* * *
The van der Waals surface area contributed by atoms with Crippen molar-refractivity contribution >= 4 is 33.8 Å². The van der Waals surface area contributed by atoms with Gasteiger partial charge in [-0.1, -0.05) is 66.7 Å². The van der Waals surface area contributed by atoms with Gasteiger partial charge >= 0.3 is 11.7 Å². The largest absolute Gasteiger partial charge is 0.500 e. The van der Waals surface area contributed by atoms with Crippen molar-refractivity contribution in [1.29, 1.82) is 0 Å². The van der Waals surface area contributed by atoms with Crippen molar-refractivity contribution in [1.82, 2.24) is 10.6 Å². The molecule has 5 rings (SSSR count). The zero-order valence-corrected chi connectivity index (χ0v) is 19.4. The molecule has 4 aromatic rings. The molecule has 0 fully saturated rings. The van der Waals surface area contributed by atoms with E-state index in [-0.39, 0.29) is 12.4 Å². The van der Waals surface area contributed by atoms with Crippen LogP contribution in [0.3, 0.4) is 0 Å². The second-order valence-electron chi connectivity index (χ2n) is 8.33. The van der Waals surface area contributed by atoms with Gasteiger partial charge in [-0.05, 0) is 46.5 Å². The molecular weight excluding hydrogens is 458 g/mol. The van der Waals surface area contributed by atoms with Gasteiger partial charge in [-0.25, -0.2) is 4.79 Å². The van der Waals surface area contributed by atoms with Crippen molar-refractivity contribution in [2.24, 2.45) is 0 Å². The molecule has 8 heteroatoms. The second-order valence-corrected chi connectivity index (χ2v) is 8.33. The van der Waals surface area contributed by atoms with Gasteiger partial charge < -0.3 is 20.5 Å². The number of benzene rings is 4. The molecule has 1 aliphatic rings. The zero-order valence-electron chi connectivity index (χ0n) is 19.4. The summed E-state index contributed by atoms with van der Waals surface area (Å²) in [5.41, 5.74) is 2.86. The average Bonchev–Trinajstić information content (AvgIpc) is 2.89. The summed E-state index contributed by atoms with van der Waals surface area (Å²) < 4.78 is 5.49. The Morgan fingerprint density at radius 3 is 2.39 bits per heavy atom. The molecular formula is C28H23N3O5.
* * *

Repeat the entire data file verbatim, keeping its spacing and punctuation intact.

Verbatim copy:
The van der Waals surface area contributed by atoms with Crippen molar-refractivity contribution >= 4 is 33.8 Å². The van der Waals surface area contributed by atoms with Gasteiger partial charge in [-0.1, -0.05) is 66.7 Å². The van der Waals surface area contributed by atoms with Gasteiger partial charge >= 0.3 is 11.7 Å². The largest absolute Gasteiger partial charge is 0.500 e. The van der Waals surface area contributed by atoms with Crippen molar-refractivity contribution in [1.29, 1.82) is 0 Å². The van der Waals surface area contributed by atoms with Crippen molar-refractivity contribution in [1.82, 2.24) is 10.6 Å². The molecule has 5 rings (SSSR count). The zero-order valence-corrected chi connectivity index (χ0v) is 19.4. The molecule has 4 aromatic rings. The molecule has 0 fully saturated rings. The van der Waals surface area contributed by atoms with E-state index in [-0.39, 0.29) is 12.4 Å². The van der Waals surface area contributed by atoms with Crippen LogP contribution in [0.3, 0.4) is 0 Å². The second-order valence-electron chi connectivity index (χ2n) is 8.33. The van der Waals surface area contributed by atoms with Gasteiger partial charge in [-0.05, 0) is 46.5 Å². The molecular weight excluding hydrogens is 458 g/mol. The van der Waals surface area contributed by atoms with Gasteiger partial charge in [-0.25, -0.2) is 4.79 Å². The van der Waals surface area contributed by atoms with Crippen molar-refractivity contribution in [2.24, 2.45) is 0 Å². The molecule has 8 heteroatoms. The second-order valence-corrected chi connectivity index (χ2v) is 8.33. The van der Waals surface area contributed by atoms with Gasteiger partial charge < -0.3 is 20.5 Å². The number of benzene rings is 4. The molecule has 1 aliphatic rings. The zero-order valence-electron chi connectivity index (χ0n) is 19.4. The summed E-state index contributed by atoms with van der Waals surface area (Å²) in [5.41, 5.74) is 2.86. The average Bonchev–Trinajstić information content (AvgIpc) is 2.89. The summed E-state index contributed by atoms with van der Waals surface area (Å²) < 4.78 is 5.49. The Morgan fingerprint density at radius 3 is 2.39 bits per heavy atom. The molecular formula is C28H23N3O5.